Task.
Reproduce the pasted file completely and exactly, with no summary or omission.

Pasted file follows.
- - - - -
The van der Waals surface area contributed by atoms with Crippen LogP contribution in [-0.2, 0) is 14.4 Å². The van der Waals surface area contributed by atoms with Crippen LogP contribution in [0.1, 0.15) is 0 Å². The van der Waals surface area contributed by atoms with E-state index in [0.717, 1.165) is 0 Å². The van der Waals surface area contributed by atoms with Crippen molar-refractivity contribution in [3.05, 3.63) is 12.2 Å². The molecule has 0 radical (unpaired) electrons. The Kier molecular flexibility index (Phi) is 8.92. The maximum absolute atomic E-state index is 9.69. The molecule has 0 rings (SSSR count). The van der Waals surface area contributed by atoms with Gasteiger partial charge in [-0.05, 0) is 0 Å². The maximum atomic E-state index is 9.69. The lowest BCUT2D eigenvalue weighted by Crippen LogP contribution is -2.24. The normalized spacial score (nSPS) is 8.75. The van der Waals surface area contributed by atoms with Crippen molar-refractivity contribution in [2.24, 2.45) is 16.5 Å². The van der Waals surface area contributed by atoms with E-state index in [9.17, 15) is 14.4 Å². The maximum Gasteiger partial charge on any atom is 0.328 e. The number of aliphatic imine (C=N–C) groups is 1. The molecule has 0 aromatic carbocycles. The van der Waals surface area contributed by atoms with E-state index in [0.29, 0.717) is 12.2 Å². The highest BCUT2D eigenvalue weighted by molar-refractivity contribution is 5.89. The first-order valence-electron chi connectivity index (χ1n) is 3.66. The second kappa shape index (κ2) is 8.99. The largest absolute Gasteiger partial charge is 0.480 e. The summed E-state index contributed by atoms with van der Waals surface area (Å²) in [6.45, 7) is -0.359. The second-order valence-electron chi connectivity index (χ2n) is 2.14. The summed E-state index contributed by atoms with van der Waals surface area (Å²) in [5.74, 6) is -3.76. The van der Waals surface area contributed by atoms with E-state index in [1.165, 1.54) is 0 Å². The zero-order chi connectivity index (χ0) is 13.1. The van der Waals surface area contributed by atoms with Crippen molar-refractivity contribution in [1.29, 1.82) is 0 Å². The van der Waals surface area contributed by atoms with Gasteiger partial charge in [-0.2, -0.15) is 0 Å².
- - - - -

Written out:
The van der Waals surface area contributed by atoms with Crippen LogP contribution in [-0.2, 0) is 14.4 Å². The van der Waals surface area contributed by atoms with Crippen LogP contribution in [0.1, 0.15) is 0 Å². The van der Waals surface area contributed by atoms with E-state index in [0.717, 1.165) is 0 Å². The van der Waals surface area contributed by atoms with Crippen molar-refractivity contribution in [3.05, 3.63) is 12.2 Å². The molecule has 0 radical (unpaired) electrons. The Kier molecular flexibility index (Phi) is 8.92. The maximum absolute atomic E-state index is 9.69. The molecule has 0 rings (SSSR count). The van der Waals surface area contributed by atoms with Gasteiger partial charge in [-0.05, 0) is 0 Å². The maximum atomic E-state index is 9.69. The lowest BCUT2D eigenvalue weighted by Crippen LogP contribution is -2.24. The normalized spacial score (nSPS) is 8.75. The van der Waals surface area contributed by atoms with Crippen molar-refractivity contribution in [2.24, 2.45) is 16.5 Å². The van der Waals surface area contributed by atoms with E-state index in [9.17, 15) is 14.4 Å². The maximum Gasteiger partial charge on any atom is 0.328 e. The number of aliphatic imine (C=N–C) groups is 1. The molecule has 0 aromatic carbocycles. The van der Waals surface area contributed by atoms with E-state index in [0.29, 0.717) is 12.2 Å². The highest BCUT2D eigenvalue weighted by molar-refractivity contribution is 5.89. The first-order valence-electron chi connectivity index (χ1n) is 3.66. The second kappa shape index (κ2) is 8.99. The largest absolute Gasteiger partial charge is 0.480 e. The summed E-state index contributed by atoms with van der Waals surface area (Å²) in [6.45, 7) is -0.359. The second-order valence-electron chi connectivity index (χ2n) is 2.14. The summed E-state index contributed by atoms with van der Waals surface area (Å²) in [5.74, 6) is -3.76. The van der Waals surface area contributed by atoms with E-state index in [1.165, 1.54) is 0 Å². The zero-order chi connectivity index (χ0) is 13.1. The van der Waals surface area contributed by atoms with Crippen molar-refractivity contribution in [1.29, 1.82) is 0 Å². The van der Waals surface area contributed by atoms with Gasteiger partial charge in [-0.2, -0.15) is 0 Å².